Most women feel pretty and “completed” when they have their earrings on. But, sometimes fragile ear lobe tissue cannot withstand the weight of the jewelry. The continued weight of the earring can cause the piercing hole to stretch. When it’s stretched, the hole begins to look more like a slit and earring studs will tip down. Eventually, the earlobe can split in half if it’s not addressed early enough.
If a patient just wants their thinning earlobe made thicker, I can inject filler material into the ear lobe. Sometimes this will help support the earlobe piercing hole. Other times, patients want me to just cut to the chase and fix the elongate hole before it has a chance to split. That can be handled with a simple outpatient procedure that is over in usually less than an hour where the hole is cut out and the edges sewn back together.
If your earlobe has already split, the repair is essentially the same, but the sutures go all the way to the bottom of the earlobe. I leave sutures in place for a week and have you return for suture removal. Pain is minimal and can be addressed with just acetaminophen or ibuprofen.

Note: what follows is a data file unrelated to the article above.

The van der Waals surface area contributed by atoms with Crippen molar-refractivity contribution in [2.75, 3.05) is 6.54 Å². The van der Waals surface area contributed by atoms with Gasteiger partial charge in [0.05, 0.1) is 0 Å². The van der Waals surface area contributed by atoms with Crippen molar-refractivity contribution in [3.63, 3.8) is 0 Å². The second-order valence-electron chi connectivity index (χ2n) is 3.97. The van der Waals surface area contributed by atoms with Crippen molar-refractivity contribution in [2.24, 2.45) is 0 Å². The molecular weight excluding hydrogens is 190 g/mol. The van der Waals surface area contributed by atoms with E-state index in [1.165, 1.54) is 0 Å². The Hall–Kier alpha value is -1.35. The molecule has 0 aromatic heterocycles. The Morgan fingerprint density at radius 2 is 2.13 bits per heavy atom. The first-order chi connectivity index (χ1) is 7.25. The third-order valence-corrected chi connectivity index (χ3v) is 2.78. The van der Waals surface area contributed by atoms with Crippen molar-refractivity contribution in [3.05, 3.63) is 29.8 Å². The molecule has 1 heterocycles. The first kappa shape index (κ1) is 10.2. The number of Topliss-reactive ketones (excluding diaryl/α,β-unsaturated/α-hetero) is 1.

The ear can be pierced again later, preferably in skin that is not scarred by my repair. Scar tissue FEELS tough but it’s not nearly as resilient as your native tissue. If you place the new piercing right into the scar line, it could open up again. So, if you’re itching to have your ear pierced sooner than later after the repair, you should have your new hole created outside of the scar tissue. If you need it in the scar line, you should wait many months for this scar tissue to mature. Since I have to remove some of your tissue to get the skin edges to grow together again, the earlobe shape when I’m done is expected to be subtly different than the earlobe that you were born with, but this shape is still normal and fine and doesn’t tend to draw attention to itself. The scar is thin and not very noticeable, and, most importantly, it allows you to enjoy your earrings again.